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Pearls: The Treasures of the Sea

Pearl, the birthstone for June, is among the most timeless, classic and treasured of all gems. Throughout history, these noble gems have been associated with wisdom, wealth, purity, romance and mystery. The ancient Egyptians were buried with them. In Rome, pearls were considered the ultimate symbol of wealth and status. The Greeks prized them for their beauty and association with love and marriage. Medieval knights wore them in battle as a talisman against injury. And during the Renaissance, some European countries banned all but nobility from the right to wear them.

It's hard to believe that such a luscious, beautiful gem comes from such humble origins. A natural pearl starts out as a grain of sand or microscopic worm that works its way into an oyster and cannot be expelled. To protect its soft body from this irritant, the oyster secretes a smooth, hard crystalline substance called nacre. Layer upon layer of nacre coats the foreign object and hardens, ultimately forming a pearl. In general, the thicker the nacre, the richer the "glow" of the pearl - which can greatly enhance its value.

Although early pearl gathering depended on divers braving the oceans' depths to retrieve these treasures, the vast majority of pearls today are grown, or cultured, on pearl farms by surgically inserting a small shell bead, or nucleus, into the mantle of an oyster.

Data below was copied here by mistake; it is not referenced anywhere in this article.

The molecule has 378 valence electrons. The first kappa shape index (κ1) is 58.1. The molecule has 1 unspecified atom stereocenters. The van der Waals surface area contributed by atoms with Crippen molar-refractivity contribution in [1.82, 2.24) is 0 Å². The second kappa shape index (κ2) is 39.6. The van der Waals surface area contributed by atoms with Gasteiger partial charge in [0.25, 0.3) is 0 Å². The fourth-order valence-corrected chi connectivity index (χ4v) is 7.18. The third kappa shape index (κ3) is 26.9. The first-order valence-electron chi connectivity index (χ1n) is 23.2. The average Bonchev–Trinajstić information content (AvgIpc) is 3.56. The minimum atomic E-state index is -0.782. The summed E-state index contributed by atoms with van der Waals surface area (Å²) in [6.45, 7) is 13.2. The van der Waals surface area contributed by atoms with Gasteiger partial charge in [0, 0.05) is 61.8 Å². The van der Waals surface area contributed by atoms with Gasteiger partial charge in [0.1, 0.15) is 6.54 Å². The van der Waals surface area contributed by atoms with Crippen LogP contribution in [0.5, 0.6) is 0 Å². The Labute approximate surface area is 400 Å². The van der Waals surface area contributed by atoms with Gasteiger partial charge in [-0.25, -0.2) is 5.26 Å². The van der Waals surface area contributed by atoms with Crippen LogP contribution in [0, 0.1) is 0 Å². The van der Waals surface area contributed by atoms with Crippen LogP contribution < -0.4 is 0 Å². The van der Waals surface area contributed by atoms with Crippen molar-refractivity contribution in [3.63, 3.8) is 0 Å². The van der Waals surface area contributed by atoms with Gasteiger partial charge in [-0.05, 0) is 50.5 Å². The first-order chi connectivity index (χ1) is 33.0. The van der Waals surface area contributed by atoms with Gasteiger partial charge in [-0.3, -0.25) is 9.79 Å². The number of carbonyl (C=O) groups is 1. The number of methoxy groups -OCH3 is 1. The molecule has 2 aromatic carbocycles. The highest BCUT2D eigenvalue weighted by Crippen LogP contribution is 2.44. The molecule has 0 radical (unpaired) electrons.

Even though pearls are harvested en masse on pearl farms, producing a quality pearl is an extremely rare event. It is estimated that half of all nucleated oysters do not survive - and of those that do, only 20% bear marketable pearls.

Pearls - the recommended gift for couples celebrating their third and 30th wedding anniversaries - are cultured in a variety of sizes, shapes, colors and kinds:

Akoya pearls are the classic round pearls found in most quality pearl jewelry. They are mainly grown in the waters off Japan. They come in a range of hues, including white, cream, pink and peach.
White South Sea pearls are grown in Australia, Indonesia, the Philippines and other areas of the South Pacific and are prized for their large size.
Tahitian pearls, grown in French Polynesia, can be very large and come in a range of natural colors from gray to black to green to purple. Because of their large size and unique dark colors, they command very high prices.
Mabe pearls, grown in Japan, Indonesia, French Polynesia and Australia, are usually flat-backed because they form against the inside shell of the oyster rather than within the oyster's body. They are often used in earrings and rings.
Freshwater pearls are grown in bays, lakes and rivers primarily in Japan, China and the United States. They are often irregularly shaped, of various colors, and are less lustrous than saltwater cultured pearls Ehence, they are substantially cheaper.
When shopping for pearls, the five factors that determine value are luster (surface brilliance); surface cleanliness (absence of spots, bumps or cracks); shape (generally, the rounder the pearl, the higher its value); color (pearls come in virtually every hue of the rainbow, and a few others, too); and size (the average pearl sold is 7-7.5 millimeters, but these gems can be as small as 1 millimeter or as large as 20 millimeters). High-quality pearl strands will feature pearls well-matched in these characteristics.

Because pearls are soft, ranking only 2.5-4.5 on the Mohs scale for hardness, they require special care. Natural oils from the skin, as well as hair spray, lotions and cosmetics, can dull their luster. Like other jewelry, they should be cleaned with a soft damp cloth and stored in cloth or cotton away from other jewelry to prevent scratching. Also, avoid allowing your pearl to come in contact with harsh chemicals, which can erode its surface. And if worn frequently, pearl necklaces should be brought to a jeweler once a year for re-stringing to prevent strand breakage.

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